Recent months have seen investors treat the enterprise software sector as a colony of Ebola carriers, but not everything in the world of corporate applications is diseased.
TSI International Software Inc. (Nasdaq: TSFW) provides today's example of a healthy provider of business software. The company's flagship Mercator product connects different applications, so that someone using, for example, SAP's R/3 can tie it into an Oracle database, or link to an e-commerce front end on the Web.
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Executives of TSI gush about their prospects, which in and of itself means nothing since every company thinks of itself as mana from the Almighty for corporate IT departments. Still, there might be something to TSI; after all, four of seven analysts following TSI rate it a "strong buy", while the the rest have the equivalent of "moderate buy" ratings on the stock.
Makers of enterprise applications and systems definitely have growth problems. SAP, Peoplesoft, Baan blame Y2K concerns for slowing spending dramatically, while other observers believe the market is just saturated, since there are only so many large organizations in the world who could use this stuff.
Either way, those expansion problems have taken down anything remotely related to corporate software. That includes TSI, whose stock price on a split-adjusted basis has fallen by almost a third since mid-March.
But unlike the gigantic ERP players, TSI doesn't care whose applications are used by a corporation. Mercator is designer to link any of them -- legacy software, e-mail systems, databases, mainframe programs, Web applications. It's a nascent market, if you believe research firms such as IDC, which expects 80 percent growth for the enterprise application integration market, which totaled about $300 million last year.
"We've got a long way to go before we run out of room," says Connie Galley, who spent time this week wooing investors at an investment conference organized by BancBoston Robertson Stephens, in San Francisco. "We are extremely well-positioned in a fast growing market."
Top and bottom line growth has been impressive, with second quarter revenue up 133 percent year-over-year to $40 million-plus, and earnings up 122 percent. Analysts expect that to continue, with Wall Street generally predicting TSI's full year revenue to double this year, and grow at least 50 percent the year after. And all that comes despite competitors' troubles -- New Era of Networks Inc. (Nasdaq: NEON) recently reported second quarter results that included an unsightly loss.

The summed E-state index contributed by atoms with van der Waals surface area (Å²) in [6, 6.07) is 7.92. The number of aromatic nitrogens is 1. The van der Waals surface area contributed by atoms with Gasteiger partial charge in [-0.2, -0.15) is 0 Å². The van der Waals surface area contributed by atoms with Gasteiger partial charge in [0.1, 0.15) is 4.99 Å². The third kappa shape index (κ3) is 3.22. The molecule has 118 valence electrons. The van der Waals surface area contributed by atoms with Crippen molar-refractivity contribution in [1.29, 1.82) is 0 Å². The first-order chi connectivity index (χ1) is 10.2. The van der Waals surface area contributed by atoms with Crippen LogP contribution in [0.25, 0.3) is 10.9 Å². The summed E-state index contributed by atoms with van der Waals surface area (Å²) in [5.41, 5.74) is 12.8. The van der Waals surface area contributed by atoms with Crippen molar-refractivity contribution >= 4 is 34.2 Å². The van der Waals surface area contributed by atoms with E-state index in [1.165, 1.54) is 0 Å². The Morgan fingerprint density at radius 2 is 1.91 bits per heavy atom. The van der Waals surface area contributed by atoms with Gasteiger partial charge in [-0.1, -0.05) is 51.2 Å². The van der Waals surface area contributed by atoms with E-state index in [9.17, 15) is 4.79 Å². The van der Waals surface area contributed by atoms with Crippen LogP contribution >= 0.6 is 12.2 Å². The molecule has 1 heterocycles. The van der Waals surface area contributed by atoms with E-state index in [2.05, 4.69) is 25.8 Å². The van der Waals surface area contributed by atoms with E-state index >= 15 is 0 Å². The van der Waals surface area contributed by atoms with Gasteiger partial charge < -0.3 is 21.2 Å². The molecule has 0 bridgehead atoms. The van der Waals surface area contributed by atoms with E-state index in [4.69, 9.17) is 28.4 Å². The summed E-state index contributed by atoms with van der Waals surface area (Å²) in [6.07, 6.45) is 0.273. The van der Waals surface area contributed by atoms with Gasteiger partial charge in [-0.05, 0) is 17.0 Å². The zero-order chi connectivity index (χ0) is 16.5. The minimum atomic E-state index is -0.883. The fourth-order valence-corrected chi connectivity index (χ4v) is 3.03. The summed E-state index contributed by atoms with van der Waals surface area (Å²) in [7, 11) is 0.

No rival appears in more than 15 percent of the contract bidding involving TSI, says Connie Galley, the company's president and CEO. "And many times, the competitor is eliminated early," she says.
At this point, TSI believes it mostly competes with corporations' own internal programmers. But TSI is making impressive headway, with half of the Fortune 50 use Mercator. TSI claims 1,500 customers at this point, many of whom buy Mercator because it can connect their internal applications with Web front-ends. None of those customer generate more than 5 percent of TSI's sales, Galley says.
TSI isn't perfect. Considering Mercator is an off-the-shelf product, it has a pretty long sales cycle: three to six months for contracts ranging between $150,000 and $200,000. Larger deals can take as long as nine months.
And even with its recent slide, it's hard to argue that TSI is cheap at 47 times estimated 2000 earnings. But it's a lot cheaper than it was earlier this year, and nothing's changed since then; in fact, analysts believe the picture has gotten better, which is why three of them just jumped onboard within the last two months. If you're going to buy TSI, might as well do it now, because it's starting to draw attention.
Overall market negativity finally overcame the technology sector in the afternoon. With two hours left in regular trading, the Nasdaq Composite Index was down 16.35 to 2,549.48, the S&P 500 lower by 14.49 to 1,299.22 and the Dow Jones Industrial Average lighter by 98.47 to 10,695.35. 22GO>